July 15, 2020
To mask or not to mask, that is the question. Ha! That is the debate, the argument, the hot topic, right? Want to get attention on Facebook? Tell people your opinion on masks and why everyone who doesn't agree with you is either an idiot or is succumbing to an undercover plot to take over the world. Want to blow up a family reunion? The way to do it used to be to ask people who they are voting for. Now if you want to make a mess of a birthday party, (if you have a birthday party) ask everyone what the mask policy should be.
In our elder's meeting Monday night, we discussed masks. At times it felt a bit like an out-of-body experience. What are the elders of a local congregation doing talking about wearing masks? What is going on? Well, the truth is, we really do not know all that is going on. Is the governor's order overkill? Too much? Constitutionally overstepping? What exactly is the governor's order? How does it apply to churches? What should we do? You and I may not know the full answer to all of those questions, but we can all agree on this: We do not all agree on what we should do. I am so grateful that we are not bound together by our views on masks, but by something much better, much deeper, and much more important.
Here is what we know. The number of infections from Covid-19 are rising, and we do not want to contribute to anyone being infected. We also want to meet together as we are called to do as a church. Can we meet together and not contribute to infecting one another? This is exactly what we are attempting to do. We have looked carefully at Executive Order 2020-147 from the governor. The order states that wearing face coverings is required in any indoor public space. Later on in the order, it states that at a house of worship, the wearing of face coverings is strongly encouraged.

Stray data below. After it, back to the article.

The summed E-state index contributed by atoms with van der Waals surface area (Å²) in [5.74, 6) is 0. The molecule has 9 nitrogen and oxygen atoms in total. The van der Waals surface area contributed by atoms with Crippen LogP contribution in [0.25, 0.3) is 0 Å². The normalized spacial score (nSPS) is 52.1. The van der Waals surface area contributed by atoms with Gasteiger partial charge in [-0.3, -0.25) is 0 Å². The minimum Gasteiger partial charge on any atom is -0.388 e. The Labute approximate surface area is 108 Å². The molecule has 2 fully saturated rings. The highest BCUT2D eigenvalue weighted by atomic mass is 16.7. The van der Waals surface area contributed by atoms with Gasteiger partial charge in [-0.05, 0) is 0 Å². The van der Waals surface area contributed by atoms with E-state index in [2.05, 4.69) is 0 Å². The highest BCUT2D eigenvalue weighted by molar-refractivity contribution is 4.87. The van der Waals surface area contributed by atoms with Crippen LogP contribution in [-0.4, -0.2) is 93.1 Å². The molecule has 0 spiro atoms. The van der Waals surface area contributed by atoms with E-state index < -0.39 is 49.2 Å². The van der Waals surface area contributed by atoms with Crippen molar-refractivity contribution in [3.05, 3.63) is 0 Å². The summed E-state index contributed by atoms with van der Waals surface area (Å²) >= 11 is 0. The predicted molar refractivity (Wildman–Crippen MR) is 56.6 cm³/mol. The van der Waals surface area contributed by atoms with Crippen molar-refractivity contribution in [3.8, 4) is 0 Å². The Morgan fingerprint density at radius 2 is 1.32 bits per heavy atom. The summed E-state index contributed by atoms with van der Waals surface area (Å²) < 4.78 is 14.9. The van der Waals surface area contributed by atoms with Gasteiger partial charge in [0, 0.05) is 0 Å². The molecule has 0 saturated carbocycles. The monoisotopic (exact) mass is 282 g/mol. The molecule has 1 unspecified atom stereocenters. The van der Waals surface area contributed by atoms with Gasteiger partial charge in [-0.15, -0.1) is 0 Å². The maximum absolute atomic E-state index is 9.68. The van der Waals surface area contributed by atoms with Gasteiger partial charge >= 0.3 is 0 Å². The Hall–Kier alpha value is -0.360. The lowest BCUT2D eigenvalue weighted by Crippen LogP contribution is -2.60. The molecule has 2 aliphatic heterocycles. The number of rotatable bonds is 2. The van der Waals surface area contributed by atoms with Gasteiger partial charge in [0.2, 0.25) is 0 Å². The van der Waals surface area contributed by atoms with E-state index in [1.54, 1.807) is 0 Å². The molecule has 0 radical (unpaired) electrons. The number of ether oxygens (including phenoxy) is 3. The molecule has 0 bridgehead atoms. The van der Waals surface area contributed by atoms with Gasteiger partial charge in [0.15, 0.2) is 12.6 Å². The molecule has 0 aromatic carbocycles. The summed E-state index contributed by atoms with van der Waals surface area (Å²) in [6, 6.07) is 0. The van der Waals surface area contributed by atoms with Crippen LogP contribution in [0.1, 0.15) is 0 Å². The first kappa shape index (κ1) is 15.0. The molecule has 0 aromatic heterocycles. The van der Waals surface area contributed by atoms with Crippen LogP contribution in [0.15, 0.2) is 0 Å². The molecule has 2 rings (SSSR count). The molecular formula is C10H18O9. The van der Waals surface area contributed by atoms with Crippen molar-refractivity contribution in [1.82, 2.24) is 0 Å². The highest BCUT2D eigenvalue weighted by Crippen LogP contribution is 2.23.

The governor has repeatedly exempted churches from having to follow the orders for everyone else. I am grateful for that! At the same time, I don't want to flaunt that because we are to be a people who abide by the law unless the law infringes on our beliefs and practices about the gospel. Therefore, since we are physically distant when we are seated in the Worship Center, we recognize that wearing masks during the service does not accomplish anything. However, wearing masks as we come in and as we leave is a good way to be considerate of others and to obey our authorities.
The elders are asking this of all of us: "While attending services at Cornerstone, please wear a mask when you enter the building until you are seated in the Worship Center or ABF classroom. Once seated, you can take it off. After service, please put your mask back on until you are outside." Do we like this? Probably not. Can we do this? Sure. Is this something to fight about? Perhaps to some, but not to us and not here. There are way more important things at stake. Let's not lose sight of those.
Grace and peace, Bob